“Danny was telling me on one of the surveys — so it was Allie’s turn to actually do the survey — he was just sitting and waiting,” she recalled. “And he’s got a video where he zooms in on Allie, and she’s just kind of staring off, and then he pans over, and it’s like a pika right there — she doesn’t even notice.”
Pikas are often heard before they’re seen, squeaking and chirping to call for a mate or defend their territories, and often, others respond in kind, Finlayson said.
“That’s about as friendly as they get,” she said.
While pika are not particularly social mammals, typically living in their own space in a larger colony, they can be somewhat neighborly, Ostrander said. If a predator, such as a hawk, flies overhead, they will sound warning calls.
Development isn’t much of a threat to the species due to their preference for harsh, alpine environments, Chipman said. However, pikas are considered an indicator species due to their temperature sensitivity.
“They’re almost like a base for climate change,” Chipman said. “If there’s any change in the climate, pika are going to react first. So that’s why the state right now is looking at general pika populations.”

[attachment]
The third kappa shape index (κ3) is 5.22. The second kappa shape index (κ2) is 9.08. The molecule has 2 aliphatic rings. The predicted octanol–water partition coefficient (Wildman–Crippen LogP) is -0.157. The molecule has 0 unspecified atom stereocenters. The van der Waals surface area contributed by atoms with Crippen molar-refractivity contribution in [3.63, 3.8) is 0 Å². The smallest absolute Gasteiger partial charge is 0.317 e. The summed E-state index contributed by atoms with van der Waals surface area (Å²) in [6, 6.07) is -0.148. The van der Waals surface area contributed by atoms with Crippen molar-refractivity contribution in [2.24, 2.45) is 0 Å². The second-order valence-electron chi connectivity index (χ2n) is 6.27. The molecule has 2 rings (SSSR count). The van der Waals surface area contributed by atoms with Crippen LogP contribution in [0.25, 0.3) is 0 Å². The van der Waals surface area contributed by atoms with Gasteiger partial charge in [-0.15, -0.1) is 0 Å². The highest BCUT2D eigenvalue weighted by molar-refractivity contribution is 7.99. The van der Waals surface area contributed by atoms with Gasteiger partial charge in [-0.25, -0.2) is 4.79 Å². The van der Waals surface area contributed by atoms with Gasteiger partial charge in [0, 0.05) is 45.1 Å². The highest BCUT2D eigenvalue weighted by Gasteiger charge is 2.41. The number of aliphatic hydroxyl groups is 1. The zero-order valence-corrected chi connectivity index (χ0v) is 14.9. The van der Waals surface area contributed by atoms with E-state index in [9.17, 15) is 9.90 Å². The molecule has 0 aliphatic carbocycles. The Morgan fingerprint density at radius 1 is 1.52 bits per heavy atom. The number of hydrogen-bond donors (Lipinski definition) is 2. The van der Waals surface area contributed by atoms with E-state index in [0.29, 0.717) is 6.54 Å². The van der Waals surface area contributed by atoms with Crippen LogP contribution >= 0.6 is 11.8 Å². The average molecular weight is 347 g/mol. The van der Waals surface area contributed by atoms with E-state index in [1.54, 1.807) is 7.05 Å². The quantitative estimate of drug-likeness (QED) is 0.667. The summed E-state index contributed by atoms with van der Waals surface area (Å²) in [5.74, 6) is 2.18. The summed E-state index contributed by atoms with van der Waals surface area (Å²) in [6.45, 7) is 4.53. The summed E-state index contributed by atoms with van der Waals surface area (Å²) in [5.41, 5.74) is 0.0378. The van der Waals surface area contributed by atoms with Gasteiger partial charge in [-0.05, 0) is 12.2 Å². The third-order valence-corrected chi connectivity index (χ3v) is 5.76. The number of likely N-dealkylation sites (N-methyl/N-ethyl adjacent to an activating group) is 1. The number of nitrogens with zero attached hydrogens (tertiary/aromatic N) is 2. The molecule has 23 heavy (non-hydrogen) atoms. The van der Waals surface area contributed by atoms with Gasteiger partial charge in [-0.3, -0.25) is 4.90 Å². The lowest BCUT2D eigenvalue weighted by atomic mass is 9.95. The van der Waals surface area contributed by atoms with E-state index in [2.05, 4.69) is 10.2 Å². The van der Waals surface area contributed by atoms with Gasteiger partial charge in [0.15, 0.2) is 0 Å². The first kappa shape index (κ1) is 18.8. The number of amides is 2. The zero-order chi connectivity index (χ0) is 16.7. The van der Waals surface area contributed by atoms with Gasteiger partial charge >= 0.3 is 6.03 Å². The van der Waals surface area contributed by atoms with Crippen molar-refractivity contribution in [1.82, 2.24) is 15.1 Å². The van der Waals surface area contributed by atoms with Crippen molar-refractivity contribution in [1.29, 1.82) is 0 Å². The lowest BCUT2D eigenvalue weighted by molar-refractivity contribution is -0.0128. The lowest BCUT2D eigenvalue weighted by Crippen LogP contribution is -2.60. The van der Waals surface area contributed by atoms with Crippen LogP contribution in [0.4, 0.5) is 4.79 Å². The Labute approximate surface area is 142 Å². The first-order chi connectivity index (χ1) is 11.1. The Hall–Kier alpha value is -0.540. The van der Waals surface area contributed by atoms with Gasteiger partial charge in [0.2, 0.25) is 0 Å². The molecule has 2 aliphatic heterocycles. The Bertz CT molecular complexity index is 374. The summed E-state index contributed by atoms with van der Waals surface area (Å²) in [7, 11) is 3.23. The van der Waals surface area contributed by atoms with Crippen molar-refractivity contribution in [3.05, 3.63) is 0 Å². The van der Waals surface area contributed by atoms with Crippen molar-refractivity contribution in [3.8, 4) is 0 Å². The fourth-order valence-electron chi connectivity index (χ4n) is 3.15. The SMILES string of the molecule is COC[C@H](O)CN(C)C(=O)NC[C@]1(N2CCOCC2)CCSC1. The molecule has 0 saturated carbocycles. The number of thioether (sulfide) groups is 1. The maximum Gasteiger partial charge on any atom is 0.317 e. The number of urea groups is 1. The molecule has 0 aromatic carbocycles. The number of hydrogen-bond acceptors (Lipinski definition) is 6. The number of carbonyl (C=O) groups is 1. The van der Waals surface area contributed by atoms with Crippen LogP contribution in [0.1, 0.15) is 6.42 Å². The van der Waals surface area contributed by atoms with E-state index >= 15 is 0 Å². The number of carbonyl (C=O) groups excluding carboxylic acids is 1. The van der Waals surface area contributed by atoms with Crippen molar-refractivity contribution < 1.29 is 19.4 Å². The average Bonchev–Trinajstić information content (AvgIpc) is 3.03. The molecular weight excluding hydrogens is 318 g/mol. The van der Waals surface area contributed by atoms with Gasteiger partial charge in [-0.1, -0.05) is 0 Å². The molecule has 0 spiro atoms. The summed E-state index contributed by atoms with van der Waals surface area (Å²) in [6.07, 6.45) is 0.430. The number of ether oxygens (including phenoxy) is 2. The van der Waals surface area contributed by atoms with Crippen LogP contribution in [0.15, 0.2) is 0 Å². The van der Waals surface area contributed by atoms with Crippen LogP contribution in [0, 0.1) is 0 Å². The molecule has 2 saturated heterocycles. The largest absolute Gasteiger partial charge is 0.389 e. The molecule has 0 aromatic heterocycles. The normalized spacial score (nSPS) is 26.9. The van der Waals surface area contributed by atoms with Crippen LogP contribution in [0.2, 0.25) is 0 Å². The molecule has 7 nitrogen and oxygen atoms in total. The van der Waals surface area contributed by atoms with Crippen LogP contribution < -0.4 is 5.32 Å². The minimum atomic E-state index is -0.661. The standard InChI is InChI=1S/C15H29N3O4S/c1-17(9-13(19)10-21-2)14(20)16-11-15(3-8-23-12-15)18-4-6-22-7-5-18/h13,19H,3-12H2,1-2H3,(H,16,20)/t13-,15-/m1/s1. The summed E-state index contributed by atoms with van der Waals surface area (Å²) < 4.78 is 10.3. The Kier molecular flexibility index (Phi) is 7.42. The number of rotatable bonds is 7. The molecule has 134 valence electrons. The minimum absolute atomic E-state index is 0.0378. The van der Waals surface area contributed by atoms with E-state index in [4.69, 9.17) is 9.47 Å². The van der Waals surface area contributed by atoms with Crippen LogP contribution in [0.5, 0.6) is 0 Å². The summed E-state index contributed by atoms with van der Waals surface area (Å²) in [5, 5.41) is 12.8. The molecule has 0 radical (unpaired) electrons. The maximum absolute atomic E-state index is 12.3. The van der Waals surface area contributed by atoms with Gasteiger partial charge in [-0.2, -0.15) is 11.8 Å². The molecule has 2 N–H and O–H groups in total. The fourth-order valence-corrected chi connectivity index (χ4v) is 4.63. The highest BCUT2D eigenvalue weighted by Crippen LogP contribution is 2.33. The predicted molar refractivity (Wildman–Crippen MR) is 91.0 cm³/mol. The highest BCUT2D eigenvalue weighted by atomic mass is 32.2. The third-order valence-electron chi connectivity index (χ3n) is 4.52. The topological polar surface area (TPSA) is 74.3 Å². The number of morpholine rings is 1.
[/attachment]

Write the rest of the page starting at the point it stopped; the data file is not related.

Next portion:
“People are concerned about them with warmer temperatures because they’re tough — except when it comes to temperature, and then they become very wimpy.”
The Center for Biological Diversity describes climate change as pikas’ “gravest threat,” not only from the risk that high temperatures bring, but also due to projected “increases in droughts and floods, reduced snowpack leading to ‘false spring’ conditions, and earlier seasonal runoff” that could impact alpine vegetation.
Because rock rabbits rely on snow to insulate their winter homes and keep them at a comfortable temperature, reduced snowpack could cause them to freeze to death.
Pika populations in Nevada’s Great Basin range, Southern Oregon and California’s Sierra Nevada range have seen recent losses, with the animals moving to higher elevation habitats, the center states.
“In the Great Basin, average elevations of pika populations have risen as much as 900 feet (275 meters) in recent decades, lower elevation sites have been lost, and nine of 25 historic pika populations have recently been extirpated,” according to the nonprofit.
Still, Finlayson said the division hasn’t observed negative climate impacts on Utah’s pika populations, and if it does, it’ll begin monitoring pikas more frequently.
“There’s potential (pika) could become a species of concern in the future, but right now, they’re doing pretty well,” she said.
To support the species, Finlayson suggests Southern Utahns learn more and share information with others.
“A lot of people don’t even know what a pika is,” she said. “So I think one of the biggest things with wildlife is people don’t care about what they don’t know about. And so just spread the word that ‘Hey, these are cool little creatures and like, look for them and care about them.’”
Finlayson also encouraged locals to share their pika sightings with her via email so they can be documented, supporting the state’s efforts to monitor the species.